WISE — Teams went through their paces on the 40- and 50-yard lines at UVA Wise’s Carl Smith Stadium on Wednesday, but the competition was not about football.

Virginia Department of Mines, Minerals and Energy referees watched as five Southwest Virginia mine rescue teams went through their paces at the Governor’s Cup Mine Rescue Competition. Blue painter’s tape “passages” and paper sheets labeled with various obstacles, methane presence and damaged equipment turned the outdoor turf into underground mine disasters for the competing teams.

Chris Whitt, DMME’s Emergency Manager, said the Governor’s Cup is one of various competitions that the teams can enter to meet an annual requirement of two such events each year.

While each team may not have to make their way through dust, piles of debris, flammable atmosphere or other obstacles, the members each wear most of the gear they would need when entering those situations.

“These teams are more important because there’re fewer teams around these days,” Whitt said. A shrinking number of Southwest Virginia coal underground mines has almost eliminated underground “steam” coal mines supplying power plants, he said, and mines producing metallurgical coal for steam production make up most of the remaining active mines in the region.

Each of the five teams in Wednesday’s competition navigated a simulated mine section methodically, with at least two members cross-checking plotting boards of the mine layout.

A point man on each team did frequent methane sensor sweeps and looked for obstacles such as rock falls, crushed machinery or whatever situation paper labels on the layout showed.

Whitt said the small number of teams reflects the changes in the coal industry.

“Even 10 years ago you would have seen as many as 18 teams at this competition,” Whitt said.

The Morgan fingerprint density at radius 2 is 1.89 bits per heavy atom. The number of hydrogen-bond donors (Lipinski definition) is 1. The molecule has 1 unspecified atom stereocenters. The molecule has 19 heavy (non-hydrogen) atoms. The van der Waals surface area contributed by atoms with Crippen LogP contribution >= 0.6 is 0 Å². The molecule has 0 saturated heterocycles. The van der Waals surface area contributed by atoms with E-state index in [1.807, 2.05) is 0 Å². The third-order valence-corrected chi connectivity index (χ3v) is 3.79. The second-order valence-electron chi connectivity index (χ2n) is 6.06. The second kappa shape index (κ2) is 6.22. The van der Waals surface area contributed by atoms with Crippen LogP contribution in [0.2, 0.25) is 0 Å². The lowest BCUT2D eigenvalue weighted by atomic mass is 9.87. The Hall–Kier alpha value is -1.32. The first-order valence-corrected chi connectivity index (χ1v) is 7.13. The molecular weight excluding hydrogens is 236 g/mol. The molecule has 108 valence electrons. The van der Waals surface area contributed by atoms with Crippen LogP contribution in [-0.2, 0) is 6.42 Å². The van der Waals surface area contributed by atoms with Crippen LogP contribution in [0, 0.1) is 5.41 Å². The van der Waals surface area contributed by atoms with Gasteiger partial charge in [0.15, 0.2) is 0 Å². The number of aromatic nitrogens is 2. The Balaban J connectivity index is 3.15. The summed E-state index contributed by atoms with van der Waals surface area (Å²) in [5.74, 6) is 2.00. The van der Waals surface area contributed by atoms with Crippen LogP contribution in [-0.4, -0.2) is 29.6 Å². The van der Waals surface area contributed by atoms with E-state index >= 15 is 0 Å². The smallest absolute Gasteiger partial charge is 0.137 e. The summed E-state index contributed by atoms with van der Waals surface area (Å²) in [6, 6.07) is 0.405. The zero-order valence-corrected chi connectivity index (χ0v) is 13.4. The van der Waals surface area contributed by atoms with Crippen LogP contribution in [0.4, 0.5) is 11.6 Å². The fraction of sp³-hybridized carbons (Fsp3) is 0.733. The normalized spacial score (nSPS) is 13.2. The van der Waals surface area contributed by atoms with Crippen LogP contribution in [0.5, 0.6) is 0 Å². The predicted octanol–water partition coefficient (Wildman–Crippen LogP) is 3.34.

“It’s tough to have these competitions with the pandemic and social distancing,” said Whitt, “but it’s good practice and everyone gets to know each other.”

Each team also kept radio contact with a liaison member at a table near the layout entrance. Whitt said the liaison, in a real situation, would be with the team and maintaining communications with above-ground coordinators.

Other team members pulled a wheeled cart with rescue, breathing and first aid gear. The cart converts to a stretcher to recover victims, as Whitt later demonstrated when one team needed a “victim” to complete its rescue.

Wednesday’s clouds and humidity left all the teams sweat-soaked as they wore rebreather mask units, personal safety equipment and all but heavy protective clothing through each exercise. Referees followed them, checking how they followed movement and safety procedures.

Whitt said mine safety has improved in the past three decades, with the 1992 Southmountain underground explosion in Wise County being the last disaster of its kind in the state. Roof fall incidents have also become rarer since the 1990s with improved underground roof control systems.

“In the 12 years I’ve been in this position, most of the accidents we’ve seen have been machinery related,” Whitt said. “They’re more the type of industrial accidents where mining is not a factor, and even those accidents are declining because of improved proximity access devices that make it harder to get caught in a machine.”

Ventilation and gas buildup are still a major focus for safety efforts, Whitt said.

Watching teams go through their paces, DMME Deputy Director Jennifer Palestrant said she was impressed with their performance.

“Even with a decline in the number of underground mines, you can never focus too much on the safety aspect of mining,” Palestrant said.

Five teams competed on Wednesday: Wellmore Coal Company, Metinvest Pocahontas, Paramont Contura, Alden Resources and Virginia Small Operators. Wellmore’s Team received the Governor’s Cup, with Alden Resources in second place. In the pre-shift procedures competition, Contura Energy’s Frankie Moore received first-place honors and Todd Ward of Wellmore took second place.

“It’s good in an emergency to know you’ll see familiar faces if you ever have to respond to an emergency,” Whitt said.